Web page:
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Argentina

The vineyards of Argentina are planted ever higher, and the quality and reputation of its wine is heading in the same direction. The potential is huge, and only just touched upon.

The conditions unique to Argentina, such as exploitable altitude and ease of irrigation, combined with its seductive signature grape of Malbec and the vast array of vines established by successive waves of immigrants. 

The vineyards of Argentina are planted ever higher, and the quality and reputation of its wine is heading in the same direction. The potential is huge, and only just touched upon.

The conditions unique to Argentina, such as exploitable altitude and ease of irrigation, combined with its seductive signature grape of Malbec... read more.

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History

As in Chile, it was the Spanish who introduced the vine in the sixteenth century but did little with it. It was not until the nineteenth century, when immigration from all over Europe began, that wine was produced on a meaningful scale. The French, the Spanish and the Italians all brought their grapes and their liking for wine with them.

The most significant arrival has proved to be Malbec. Known as Cot in its native Bordeaux, and all but wiped out by the phylloxera plague of the late 1800s, Malbec has hit heights in Argentina that France has never seen.

Climate and Conditions

Winemaking in Argentina has come to resemble the race to climb Everest: it is all about altitude. The trend is for ever higher vineyards and some of the country's finest wines list height above sea level as a mark of distinction. This is not mere macho posturing.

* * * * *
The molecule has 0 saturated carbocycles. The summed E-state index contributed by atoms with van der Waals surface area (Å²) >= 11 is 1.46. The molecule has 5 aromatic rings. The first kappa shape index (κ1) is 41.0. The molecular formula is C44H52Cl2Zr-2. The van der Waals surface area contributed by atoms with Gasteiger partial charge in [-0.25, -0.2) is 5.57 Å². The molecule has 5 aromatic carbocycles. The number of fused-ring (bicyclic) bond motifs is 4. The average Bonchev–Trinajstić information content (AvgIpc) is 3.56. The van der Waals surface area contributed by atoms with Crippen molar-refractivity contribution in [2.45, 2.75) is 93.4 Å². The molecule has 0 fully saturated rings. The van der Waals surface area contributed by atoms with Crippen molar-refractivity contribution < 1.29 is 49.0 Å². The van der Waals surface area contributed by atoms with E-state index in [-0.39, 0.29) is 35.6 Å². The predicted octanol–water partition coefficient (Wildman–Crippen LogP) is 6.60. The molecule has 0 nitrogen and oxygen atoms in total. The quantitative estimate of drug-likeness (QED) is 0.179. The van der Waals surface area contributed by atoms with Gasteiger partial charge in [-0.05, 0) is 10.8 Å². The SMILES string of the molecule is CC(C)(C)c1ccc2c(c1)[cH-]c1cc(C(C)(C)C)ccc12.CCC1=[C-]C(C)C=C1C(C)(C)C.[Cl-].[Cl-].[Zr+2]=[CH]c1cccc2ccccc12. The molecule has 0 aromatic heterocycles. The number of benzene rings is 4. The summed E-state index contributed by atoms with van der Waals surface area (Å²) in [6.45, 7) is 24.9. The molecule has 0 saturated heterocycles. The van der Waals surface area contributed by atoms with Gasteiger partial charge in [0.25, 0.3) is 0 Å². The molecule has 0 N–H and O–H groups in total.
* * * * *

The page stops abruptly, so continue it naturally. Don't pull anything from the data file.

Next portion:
As long as frost can be avoided, the low night-time temperatures at altitude allow a long growing season and maximisation of flavours. Meltwater can also be channelled to water the vines. Extremes of altitude, however, are not a prerequisite for the production of quality wine.

The Wines of Today

Malbec will remain the bedrock of Argentina's growth in exports, and it is increasingly being blended with other red grapes to enhance its appeal. White wine has traditionally failed to excel, but with foreign expertise and investment it has improved immeasurably along with the reds. Torrontés, probably a native of Galicia in Spain, is of particular interest, though the ever adaptable Chardonnay has so far yielded the most impressive results. Argentina is emerging and promises much.

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  1. Escondido Torrontès, Mendoza, 2014

    Escondido Torrontès, Mendoza, 2014 75cl

    A beautiful light golden colour, this wine is highly aromatic with a strong floral character on the nose. Stone fruit characteristics come to the fore on the palate, with some more floral notes present on a crisp finish.

    More about this product
    £7.62
    6 or more
    £8.65
    each
    £6.35
    6 or more Excl. VAT
    £7.21
    each Excl. VAT
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  2. Gouguenheim Pinot Noir, Mendoza, 2015

    Gouguenheim Pinot Noir, Mendoza, 2017 75cl

    Bright ruby red colour, with medium intensity. Intense aromas of raspberries and cherries, with mint notes. Medium body wine, with soft, silky tannins and well balanced acidity.

    More about this product
    £10.38
    6 or more
    £11.24
    each
    £8.65
    6 or more Excl. VAT
    £9.37
    each Excl. VAT
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